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ARS Home » Plains Area » Fargo, North Dakota » Edward T. Schafer Agricultural Research Center » Sunflower and Plant Biology Research » Research » Publications at this Location » Publication #287839

Title: The transcriptomes of dormant leafy spurge seeds under alternating temperature are differentially affected by a germination-enhancing pretreatment

item Foley, Michael
item Chao, Wun
item Horvath, David
item Dogramaci, Munevver
item Anderson, James

Submitted to: Journal of Plant Physiology
Publication Type: Peer Reviewed Journal
Publication Acceptance Date: 11/20/2012
Publication Date: 4/15/2013
Citation: Foley, M.E., Chao, W.S., Horvath, D.P., Dogramaci, M., Anderson, J.V. 2013. The transcriptomes of dormant leafy spurge seeds under alternating temperature are differentially affected by a germination-enhancing pretreatment. Journal of Plant Physiology. 170(6):539-547.

Interpretive Summary: Leafy spurge is a noxious perennial weed. We are investigating seed dormancy and germination to increase our knowledge aimed at biologically-based management for this species. Leafy spurge requires alternating- rather than constant-temperature for germination. Thus, we examined the effect of alternating temperature on global patterns of gene expression in seeds imbibed for 21 days and upon germination using the transcriptome of seeds imbibed for 3 days as the baseline. As might be expected, the prolonged imbibition resulted in overrepresentation of pathways associated with plant defense while germination highlighted pathways associated with metabolism and signaling of plant hormones.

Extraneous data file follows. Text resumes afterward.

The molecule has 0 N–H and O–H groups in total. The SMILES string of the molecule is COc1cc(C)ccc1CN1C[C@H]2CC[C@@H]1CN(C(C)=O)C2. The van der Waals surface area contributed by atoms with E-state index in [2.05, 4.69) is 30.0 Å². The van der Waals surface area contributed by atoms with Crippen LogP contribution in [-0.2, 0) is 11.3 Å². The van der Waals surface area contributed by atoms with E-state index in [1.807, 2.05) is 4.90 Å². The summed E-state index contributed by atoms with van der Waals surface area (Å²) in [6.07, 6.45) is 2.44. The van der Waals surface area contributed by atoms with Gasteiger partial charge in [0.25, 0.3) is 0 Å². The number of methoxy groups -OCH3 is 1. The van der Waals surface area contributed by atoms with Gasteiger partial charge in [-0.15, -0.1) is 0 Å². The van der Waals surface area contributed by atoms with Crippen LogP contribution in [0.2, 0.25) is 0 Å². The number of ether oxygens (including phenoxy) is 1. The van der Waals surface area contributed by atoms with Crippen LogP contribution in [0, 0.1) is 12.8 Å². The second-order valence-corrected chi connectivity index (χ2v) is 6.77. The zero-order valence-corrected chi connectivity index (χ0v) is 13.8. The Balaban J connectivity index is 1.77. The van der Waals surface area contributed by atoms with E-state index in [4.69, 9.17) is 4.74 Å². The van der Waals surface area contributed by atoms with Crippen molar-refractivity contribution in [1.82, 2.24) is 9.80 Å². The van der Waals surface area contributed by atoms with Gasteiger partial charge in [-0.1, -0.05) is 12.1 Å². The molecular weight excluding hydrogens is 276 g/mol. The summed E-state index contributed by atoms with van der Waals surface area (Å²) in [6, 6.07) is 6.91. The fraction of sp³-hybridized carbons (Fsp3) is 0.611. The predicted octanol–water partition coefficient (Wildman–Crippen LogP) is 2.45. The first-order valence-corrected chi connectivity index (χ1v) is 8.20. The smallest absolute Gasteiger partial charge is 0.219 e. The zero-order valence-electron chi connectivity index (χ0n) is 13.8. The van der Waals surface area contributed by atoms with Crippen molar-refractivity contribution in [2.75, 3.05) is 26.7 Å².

Technical Abstract: Seed dormancy is an important stage in the life cycle of many non-domesticated plants, often characterized by the temporary failure to germinate under conditions that normally favor the process. Pre-treating dormant imbibed seeds at a constant temperate accelerated germination of leafy spurge seeds under alternating temperatures. However, dormant seeds will also germinate without a pre-treatment, albeit at a much slower rate, which gives rise to longer periods of imbibition before germination. Transcriptome analyses on seeds exposed to prolonged imbibition highlighted pathways associated with phenylpropanoid biosynthesis and interacting networks of genes involved in plant defense. In addition to the many pathways associated with phenylpropanoid biosynthesis enriched with down-regulated genes upon germination, there were also numerous pathways enriched with up-regulated genes associated with energy metabolism, such as glycolysis. Transcriptome data further suggest that metabolism and signaling by the plant hormones ethylene, gibberellin, and abscisic acid are involved in the developmental transition from dormancy to germination. More specifically, sub-network enrichment analysis identified ABI3 as a central hub of a sub-network at germination including several down-regulated genes such as DELLA (i.e., RGL2), which represses gibberellin signaling processes required for germination. The 595-fold increase in the expression of ACC oxidase (ACO4) at germination also suggests an important a role for ethylene biosynthesis in germinating leafy surge seeds. Furthermore, the 10 to 578-fold difference in expression of many genes such as HY5 and Histone H3 between two populations at germination, which were treated with and without a constant temperature germination-enhancing pretreatment, revealed disparate impacts on various biosynthetic, growth, signaling, and response processes. Overall, our results indicate a constant temperature pretreatment (20°C for 21 d) is not required for germination of leafy spurge seeds at an alternating temperature. However, the presence or absence of the pretreatment does affect the rate of germination and the germination transcriptional programs.